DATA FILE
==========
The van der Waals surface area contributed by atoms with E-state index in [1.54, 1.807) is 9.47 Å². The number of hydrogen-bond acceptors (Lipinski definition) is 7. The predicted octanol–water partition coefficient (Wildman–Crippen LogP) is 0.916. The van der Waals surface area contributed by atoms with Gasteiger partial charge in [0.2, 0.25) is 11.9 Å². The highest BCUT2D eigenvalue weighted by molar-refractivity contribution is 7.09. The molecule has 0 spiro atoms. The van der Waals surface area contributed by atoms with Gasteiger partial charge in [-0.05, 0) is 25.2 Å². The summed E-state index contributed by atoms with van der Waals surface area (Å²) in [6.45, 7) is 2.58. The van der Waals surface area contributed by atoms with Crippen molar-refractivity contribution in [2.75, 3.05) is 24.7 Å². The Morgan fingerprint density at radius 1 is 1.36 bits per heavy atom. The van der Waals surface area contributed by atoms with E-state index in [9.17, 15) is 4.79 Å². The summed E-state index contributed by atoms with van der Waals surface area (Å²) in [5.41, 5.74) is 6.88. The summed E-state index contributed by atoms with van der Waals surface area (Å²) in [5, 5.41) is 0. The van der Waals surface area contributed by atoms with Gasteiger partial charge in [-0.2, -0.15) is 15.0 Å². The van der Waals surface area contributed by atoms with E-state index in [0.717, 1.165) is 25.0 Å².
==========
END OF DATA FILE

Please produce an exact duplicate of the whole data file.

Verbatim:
The van der Waals surface area contributed by atoms with E-state index in [1.54, 1.807) is 9.47 Å². The number of hydrogen-bond acceptors (Lipinski definition) is 7. The predicted octanol–water partition coefficient (Wildman–Crippen LogP) is 0.916. The van der Waals surface area contributed by atoms with Gasteiger partial charge in [0.2, 0.25) is 11.9 Å². The highest BCUT2D eigenvalue weighted by molar-refractivity contribution is 7.09. The molecule has 0 spiro atoms. The van der Waals surface area contributed by atoms with Gasteiger partial charge in [-0.05, 0) is 25.2 Å². The summed E-state index contributed by atoms with van der Waals surface area (Å²) in [6.45, 7) is 2.58. The van der Waals surface area contributed by atoms with Crippen molar-refractivity contribution in [2.75, 3.05) is 24.7 Å². The Morgan fingerprint density at radius 1 is 1.36 bits per heavy atom. The van der Waals surface area contributed by atoms with E-state index in [9.17, 15) is 4.79 Å². The summed E-state index contributed by atoms with van der Waals surface area (Å²) in [5.41, 5.74) is 6.88. The summed E-state index contributed by atoms with van der Waals surface area (Å²) in [5, 5.41) is 0. The van der Waals surface area contributed by atoms with Gasteiger partial charge in [-0.2, -0.15) is 15.0 Å². The van der Waals surface area contributed by atoms with E-state index in [0.717, 1.165) is 25.0 Å².